These environmental issues can be resolved by:
- Soaking areas with excessive urine with water or dish soap to help clean the staining substance off the grass.
- Encouraging the dog to use other areas of the lawn.
- Reseeding or resodding your lawn.
During the summer months several factors combine to increase the dryness of your lawn. Summer often brings drought conditions to many areas, leading to increased water rates on utility bills and water restrictions by local governments. This lack of watering can cause turf to dry out significantly. Decreased watering coupled with the excessive heat and full sun exposure can cause extreme stress to your lawn, causing it to turn yellow.
Dryness can be combated with:
- Watering more deeply and more frequently.
While the nitrogen deficiencies we mentioned earlier can cause yellowing of the lawn, too much nitrogen can have the same effect. Too much fertilizer (and subsequently too much nitrogen) can burn the roots of grass and change the pH of the soil. This makes the roots unable to take up water and nutrients they need to grow.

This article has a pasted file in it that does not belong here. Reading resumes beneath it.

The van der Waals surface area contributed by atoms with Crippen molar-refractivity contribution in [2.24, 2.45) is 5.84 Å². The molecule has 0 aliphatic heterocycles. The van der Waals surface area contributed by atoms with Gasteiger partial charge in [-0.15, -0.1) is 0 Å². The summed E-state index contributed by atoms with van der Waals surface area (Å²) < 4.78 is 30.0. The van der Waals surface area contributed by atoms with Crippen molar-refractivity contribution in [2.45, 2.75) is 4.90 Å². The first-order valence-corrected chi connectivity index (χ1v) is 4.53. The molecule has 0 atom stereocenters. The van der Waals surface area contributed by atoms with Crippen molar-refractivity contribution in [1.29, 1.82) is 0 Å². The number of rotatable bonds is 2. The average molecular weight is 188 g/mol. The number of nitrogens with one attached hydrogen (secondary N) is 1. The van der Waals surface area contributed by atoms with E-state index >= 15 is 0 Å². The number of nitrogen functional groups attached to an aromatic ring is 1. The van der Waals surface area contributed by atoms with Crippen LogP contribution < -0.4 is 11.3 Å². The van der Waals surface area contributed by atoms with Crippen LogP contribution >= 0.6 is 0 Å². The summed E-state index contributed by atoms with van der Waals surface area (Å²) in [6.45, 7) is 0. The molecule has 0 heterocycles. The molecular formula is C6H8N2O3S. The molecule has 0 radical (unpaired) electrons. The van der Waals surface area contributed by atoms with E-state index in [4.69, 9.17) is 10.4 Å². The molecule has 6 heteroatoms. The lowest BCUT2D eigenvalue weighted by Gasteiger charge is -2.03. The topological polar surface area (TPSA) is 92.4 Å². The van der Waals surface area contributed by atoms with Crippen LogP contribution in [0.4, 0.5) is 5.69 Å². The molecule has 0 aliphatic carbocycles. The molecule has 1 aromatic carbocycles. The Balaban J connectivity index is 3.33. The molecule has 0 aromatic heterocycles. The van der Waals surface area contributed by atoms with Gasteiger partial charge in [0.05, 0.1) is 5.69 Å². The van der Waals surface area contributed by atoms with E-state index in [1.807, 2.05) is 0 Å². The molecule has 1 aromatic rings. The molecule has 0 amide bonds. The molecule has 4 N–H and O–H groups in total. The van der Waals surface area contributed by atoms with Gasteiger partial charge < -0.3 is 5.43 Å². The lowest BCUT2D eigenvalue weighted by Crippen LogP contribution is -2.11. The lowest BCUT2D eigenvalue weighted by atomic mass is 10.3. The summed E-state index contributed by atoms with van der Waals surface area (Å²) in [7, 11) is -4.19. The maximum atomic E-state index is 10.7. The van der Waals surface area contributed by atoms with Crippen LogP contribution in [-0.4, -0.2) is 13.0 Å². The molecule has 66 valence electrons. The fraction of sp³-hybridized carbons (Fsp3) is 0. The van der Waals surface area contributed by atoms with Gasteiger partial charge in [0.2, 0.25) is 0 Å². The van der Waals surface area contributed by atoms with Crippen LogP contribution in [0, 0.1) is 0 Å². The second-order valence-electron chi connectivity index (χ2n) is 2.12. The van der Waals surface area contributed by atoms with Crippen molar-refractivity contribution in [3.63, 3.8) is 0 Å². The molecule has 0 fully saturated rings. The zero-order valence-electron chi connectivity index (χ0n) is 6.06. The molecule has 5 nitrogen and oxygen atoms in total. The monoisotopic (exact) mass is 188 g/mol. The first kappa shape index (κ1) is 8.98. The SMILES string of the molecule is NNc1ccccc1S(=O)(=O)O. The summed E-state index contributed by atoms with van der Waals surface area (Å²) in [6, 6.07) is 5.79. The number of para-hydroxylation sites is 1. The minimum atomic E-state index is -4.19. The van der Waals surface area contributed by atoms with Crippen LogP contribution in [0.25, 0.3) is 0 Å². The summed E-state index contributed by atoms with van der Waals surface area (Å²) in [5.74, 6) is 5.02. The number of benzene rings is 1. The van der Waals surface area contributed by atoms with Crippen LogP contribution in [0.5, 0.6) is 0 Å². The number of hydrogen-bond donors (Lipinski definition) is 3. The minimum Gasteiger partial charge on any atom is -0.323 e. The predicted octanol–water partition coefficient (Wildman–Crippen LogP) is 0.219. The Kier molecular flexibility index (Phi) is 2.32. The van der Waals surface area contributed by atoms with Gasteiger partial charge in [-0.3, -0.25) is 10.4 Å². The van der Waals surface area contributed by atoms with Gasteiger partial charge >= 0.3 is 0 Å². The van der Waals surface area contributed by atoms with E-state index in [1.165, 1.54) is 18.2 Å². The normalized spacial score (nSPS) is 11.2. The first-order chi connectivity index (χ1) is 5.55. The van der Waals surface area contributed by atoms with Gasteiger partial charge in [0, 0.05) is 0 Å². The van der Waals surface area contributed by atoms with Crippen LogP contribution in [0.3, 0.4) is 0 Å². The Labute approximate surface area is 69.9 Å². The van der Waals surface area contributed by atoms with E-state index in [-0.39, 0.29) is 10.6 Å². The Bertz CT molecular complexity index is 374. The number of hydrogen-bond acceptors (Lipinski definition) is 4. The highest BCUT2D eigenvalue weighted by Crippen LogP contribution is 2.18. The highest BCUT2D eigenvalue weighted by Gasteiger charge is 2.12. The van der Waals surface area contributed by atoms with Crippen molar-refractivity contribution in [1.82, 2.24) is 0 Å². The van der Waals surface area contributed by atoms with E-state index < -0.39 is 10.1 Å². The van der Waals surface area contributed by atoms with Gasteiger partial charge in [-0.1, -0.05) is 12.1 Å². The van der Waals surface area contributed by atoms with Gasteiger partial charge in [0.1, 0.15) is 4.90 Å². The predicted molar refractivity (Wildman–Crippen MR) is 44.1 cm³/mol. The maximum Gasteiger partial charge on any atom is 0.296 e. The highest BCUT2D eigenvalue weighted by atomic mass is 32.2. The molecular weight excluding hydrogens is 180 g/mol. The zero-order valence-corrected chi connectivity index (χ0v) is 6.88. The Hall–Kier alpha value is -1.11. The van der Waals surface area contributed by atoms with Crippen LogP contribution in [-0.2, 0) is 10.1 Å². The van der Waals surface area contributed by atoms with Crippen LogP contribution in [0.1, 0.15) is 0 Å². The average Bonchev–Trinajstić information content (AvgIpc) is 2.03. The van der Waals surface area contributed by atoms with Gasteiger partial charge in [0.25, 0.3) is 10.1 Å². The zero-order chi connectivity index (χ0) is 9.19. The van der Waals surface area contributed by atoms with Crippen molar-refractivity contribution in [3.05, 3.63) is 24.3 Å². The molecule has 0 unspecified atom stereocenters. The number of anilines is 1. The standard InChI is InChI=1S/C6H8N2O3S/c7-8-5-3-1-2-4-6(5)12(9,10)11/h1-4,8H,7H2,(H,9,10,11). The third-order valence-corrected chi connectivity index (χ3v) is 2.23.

Overfertilizing can be corrected by:
- Always deeply watering in fertilizer when it is applied.
Diseases & Pests
Fungal diseases can also cause yellow turf. Some common fungal diseases include fairy rings, snow mold, fusarium, and smut. Insects can also damage grass causing yellow spots. Adult insects do not typically cause a problem; it is the larvae of the insects that will eat grass roots causing damage.
Diseases and pests can be avoided by:
- Using a fungicide in the spring combined with the healthy lawn care steps below.
- Using an insecticide or larvacide specifically formulated for the particular pest you are dealing with.
Steps To A Healthy Lawn
Once you have identified the source of your yellow lawn and corrected it, take these steps for lawn care that you can use regularly to keep your lawn healthy and green.
- Mow at the correct height for your turf.
- Use sharp blades on your mower and only mow when the grass is dry.
- Use the proper turf for your region and/or climate zone.
- Check the soil for deficiencies and add fertilizer or nutrients to enrich as needed.